Viewpoint: 3 reasons we should be concerned about artificial intelligence

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Image credit: Center for Generational Kinetics

Artificial intelligence will in time bring extraordinary benefits to medical science, clean-energy provision, environmental issues, and many other areas. But precisely because AI makes judgments regarding an evolving, as-yet-undetermined future, uncertainty and ambiguity are inherent in its results. There are three areas of special concern:

First, that AI may achieve unintended results. Science fiction has imagined scenarios of AI turning on its creators. More likely is the danger that AI will misinterpret human instructions due to its inherent lack of context.

Second, that in achieving intended goals, AI may change human thought processes and human values. AlphaGo defeated the world Go champions by making strategically unprecedented moves—moves that humans had not conceived and have not yet successfully learned to overcome. Are these moves beyond the capacity of the human brain?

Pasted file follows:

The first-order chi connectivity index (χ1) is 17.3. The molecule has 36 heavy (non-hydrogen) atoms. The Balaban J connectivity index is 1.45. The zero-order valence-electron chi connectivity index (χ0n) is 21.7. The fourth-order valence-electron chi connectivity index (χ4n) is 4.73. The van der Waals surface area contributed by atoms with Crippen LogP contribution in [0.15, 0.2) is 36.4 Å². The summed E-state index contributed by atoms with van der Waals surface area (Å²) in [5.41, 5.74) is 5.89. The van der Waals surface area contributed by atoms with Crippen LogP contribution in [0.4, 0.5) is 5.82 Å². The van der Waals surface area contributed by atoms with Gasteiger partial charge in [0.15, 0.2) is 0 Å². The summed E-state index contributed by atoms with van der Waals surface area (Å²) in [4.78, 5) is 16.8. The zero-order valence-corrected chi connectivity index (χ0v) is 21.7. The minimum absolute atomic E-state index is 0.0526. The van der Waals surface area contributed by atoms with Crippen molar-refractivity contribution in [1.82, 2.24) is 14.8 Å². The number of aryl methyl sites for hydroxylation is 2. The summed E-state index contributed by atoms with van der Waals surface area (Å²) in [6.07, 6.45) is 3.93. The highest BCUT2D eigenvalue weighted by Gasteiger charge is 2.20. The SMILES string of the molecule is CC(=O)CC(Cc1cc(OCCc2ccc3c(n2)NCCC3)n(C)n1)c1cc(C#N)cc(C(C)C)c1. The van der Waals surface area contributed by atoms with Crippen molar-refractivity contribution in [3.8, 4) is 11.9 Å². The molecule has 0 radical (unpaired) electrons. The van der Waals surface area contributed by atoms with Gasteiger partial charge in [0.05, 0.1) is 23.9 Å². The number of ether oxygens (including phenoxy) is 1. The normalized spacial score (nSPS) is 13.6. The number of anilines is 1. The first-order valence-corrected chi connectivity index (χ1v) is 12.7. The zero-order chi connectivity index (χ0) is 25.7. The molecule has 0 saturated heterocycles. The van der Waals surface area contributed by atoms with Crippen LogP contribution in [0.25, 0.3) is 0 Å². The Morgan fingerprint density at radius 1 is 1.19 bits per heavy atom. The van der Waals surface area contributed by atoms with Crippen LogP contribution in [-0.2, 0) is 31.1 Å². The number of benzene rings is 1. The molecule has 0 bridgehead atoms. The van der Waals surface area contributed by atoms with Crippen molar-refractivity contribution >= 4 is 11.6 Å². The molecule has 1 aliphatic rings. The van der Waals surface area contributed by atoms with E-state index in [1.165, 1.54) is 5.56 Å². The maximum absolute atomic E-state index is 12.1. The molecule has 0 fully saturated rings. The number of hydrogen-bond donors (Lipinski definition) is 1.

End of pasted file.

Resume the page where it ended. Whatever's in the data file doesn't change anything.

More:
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Third, that AI may reach intended goals, but be unable to explain the rationale for its conclusions. In certain fields—pattern recognition, big-data analysis, gaming—AI’s capacities already may exceed those of humans.

By treating a mathematical process as if it were a thought process, and either trying to mimic that process ourselves or merely accepting the results, we are in danger of losing the capacity that has been the essence of human cognition.

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Editor’s note: Henry Kissinger served as national-security adviser and secretary of state to Presidents Richard Nixon and Gerald Ford

Read full, original post: How the Enlightenment Ends

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